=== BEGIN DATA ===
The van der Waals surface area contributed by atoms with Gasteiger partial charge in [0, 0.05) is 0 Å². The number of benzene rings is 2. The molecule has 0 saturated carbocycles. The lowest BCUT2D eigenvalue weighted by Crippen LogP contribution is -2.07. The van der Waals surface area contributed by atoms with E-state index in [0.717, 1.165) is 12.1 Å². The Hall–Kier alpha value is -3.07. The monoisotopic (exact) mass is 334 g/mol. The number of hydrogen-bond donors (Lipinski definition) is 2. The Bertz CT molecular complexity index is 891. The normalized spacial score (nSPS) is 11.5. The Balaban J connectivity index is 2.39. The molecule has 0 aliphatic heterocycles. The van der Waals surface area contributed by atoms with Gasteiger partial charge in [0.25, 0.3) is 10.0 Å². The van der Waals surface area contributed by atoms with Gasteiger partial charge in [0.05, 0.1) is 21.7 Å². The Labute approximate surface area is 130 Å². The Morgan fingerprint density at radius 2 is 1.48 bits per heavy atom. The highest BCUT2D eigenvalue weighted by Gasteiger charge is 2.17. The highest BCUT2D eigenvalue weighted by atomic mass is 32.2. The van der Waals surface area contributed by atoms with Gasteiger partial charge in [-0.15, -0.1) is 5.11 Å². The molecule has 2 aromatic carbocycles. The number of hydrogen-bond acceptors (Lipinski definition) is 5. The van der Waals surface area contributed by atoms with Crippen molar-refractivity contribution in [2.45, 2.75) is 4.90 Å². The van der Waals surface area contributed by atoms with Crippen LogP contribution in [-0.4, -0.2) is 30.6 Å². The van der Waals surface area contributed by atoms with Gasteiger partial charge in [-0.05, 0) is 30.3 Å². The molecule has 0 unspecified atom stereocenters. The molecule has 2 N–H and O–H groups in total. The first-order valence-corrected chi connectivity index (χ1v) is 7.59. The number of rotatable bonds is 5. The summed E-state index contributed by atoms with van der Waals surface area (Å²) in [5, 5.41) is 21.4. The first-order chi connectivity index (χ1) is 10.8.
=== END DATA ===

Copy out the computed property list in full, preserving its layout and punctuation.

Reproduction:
The van der Waals surface area contributed by atoms with Gasteiger partial charge in [0, 0.05) is 0 Å². The number of benzene rings is 2. The molecule has 0 saturated carbocycles. The lowest BCUT2D eigenvalue weighted by Crippen LogP contribution is -2.07. The van der Waals surface area contributed by atoms with E-state index in [0.717, 1.165) is 12.1 Å². The Hall–Kier alpha value is -3.07. The monoisotopic (exact) mass is 334 g/mol. The number of hydrogen-bond donors (Lipinski definition) is 2. The Bertz CT molecular complexity index is 891. The normalized spacial score (nSPS) is 11.5. The Balaban J connectivity index is 2.39. The molecule has 0 aliphatic heterocycles. The van der Waals surface area contributed by atoms with Gasteiger partial charge in [0.25, 0.3) is 10.0 Å². The van der Waals surface area contributed by atoms with Gasteiger partial charge in [0.05, 0.1) is 21.7 Å². The Labute approximate surface area is 130 Å². The Morgan fingerprint density at radius 2 is 1.48 bits per heavy atom. The highest BCUT2D eigenvalue weighted by Gasteiger charge is 2.17. The highest BCUT2D eigenvalue weighted by atomic mass is 32.2. The van der Waals surface area contributed by atoms with Gasteiger partial charge in [-0.15, -0.1) is 5.11 Å². The molecule has 2 aromatic carbocycles. The number of hydrogen-bond acceptors (Lipinski definition) is 5. The van der Waals surface area contributed by atoms with Crippen molar-refractivity contribution in [2.45, 2.75) is 4.90 Å². The van der Waals surface area contributed by atoms with Crippen LogP contribution in [-0.4, -0.2) is 30.6 Å². The van der Waals surface area contributed by atoms with Gasteiger partial charge in [-0.05, 0) is 30.3 Å². The molecule has 0 unspecified atom stereocenters. The molecule has 2 N–H and O–H groups in total. The first-order valence-corrected chi connectivity index (χ1v) is 7.59. The number of rotatable bonds is 5. The summed E-state index contributed by atoms with van der Waals surface area (Å²) in [5, 5.41) is 21.4. The first-order chi connectivity index (χ1) is 10.8.